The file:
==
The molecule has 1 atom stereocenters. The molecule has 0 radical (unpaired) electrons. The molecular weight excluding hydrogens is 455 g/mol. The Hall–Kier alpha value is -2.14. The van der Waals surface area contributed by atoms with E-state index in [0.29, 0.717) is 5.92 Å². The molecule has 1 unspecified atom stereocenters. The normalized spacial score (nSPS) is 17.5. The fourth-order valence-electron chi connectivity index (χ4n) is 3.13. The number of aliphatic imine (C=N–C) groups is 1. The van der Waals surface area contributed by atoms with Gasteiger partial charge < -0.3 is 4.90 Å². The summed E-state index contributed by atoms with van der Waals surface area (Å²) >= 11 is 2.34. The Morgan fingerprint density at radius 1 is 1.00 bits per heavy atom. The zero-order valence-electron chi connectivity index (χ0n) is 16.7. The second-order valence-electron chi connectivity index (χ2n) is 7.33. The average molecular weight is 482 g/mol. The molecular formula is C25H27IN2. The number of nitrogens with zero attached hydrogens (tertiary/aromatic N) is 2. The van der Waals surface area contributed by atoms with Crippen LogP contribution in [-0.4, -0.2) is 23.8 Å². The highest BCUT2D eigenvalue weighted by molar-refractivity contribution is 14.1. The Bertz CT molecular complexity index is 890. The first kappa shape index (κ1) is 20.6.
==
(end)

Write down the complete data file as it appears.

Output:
The molecule has 1 atom stereocenters. The molecule has 0 radical (unpaired) electrons. The molecular weight excluding hydrogens is 455 g/mol. The Hall–Kier alpha value is -2.14. The van der Waals surface area contributed by atoms with E-state index in [0.29, 0.717) is 5.92 Å². The molecule has 1 unspecified atom stereocenters. The normalized spacial score (nSPS) is 17.5. The fourth-order valence-electron chi connectivity index (χ4n) is 3.13. The number of aliphatic imine (C=N–C) groups is 1. The van der Waals surface area contributed by atoms with Gasteiger partial charge < -0.3 is 4.90 Å². The summed E-state index contributed by atoms with van der Waals surface area (Å²) >= 11 is 2.34. The Morgan fingerprint density at radius 1 is 1.00 bits per heavy atom. The zero-order valence-electron chi connectivity index (χ0n) is 16.7. The second-order valence-electron chi connectivity index (χ2n) is 7.33. The average molecular weight is 482 g/mol. The molecular formula is C25H27IN2. The number of nitrogens with zero attached hydrogens (tertiary/aromatic N) is 2. The van der Waals surface area contributed by atoms with Crippen LogP contribution in [-0.4, -0.2) is 23.8 Å². The highest BCUT2D eigenvalue weighted by molar-refractivity contribution is 14.1. The Bertz CT molecular complexity index is 890. The first kappa shape index (κ1) is 20.6.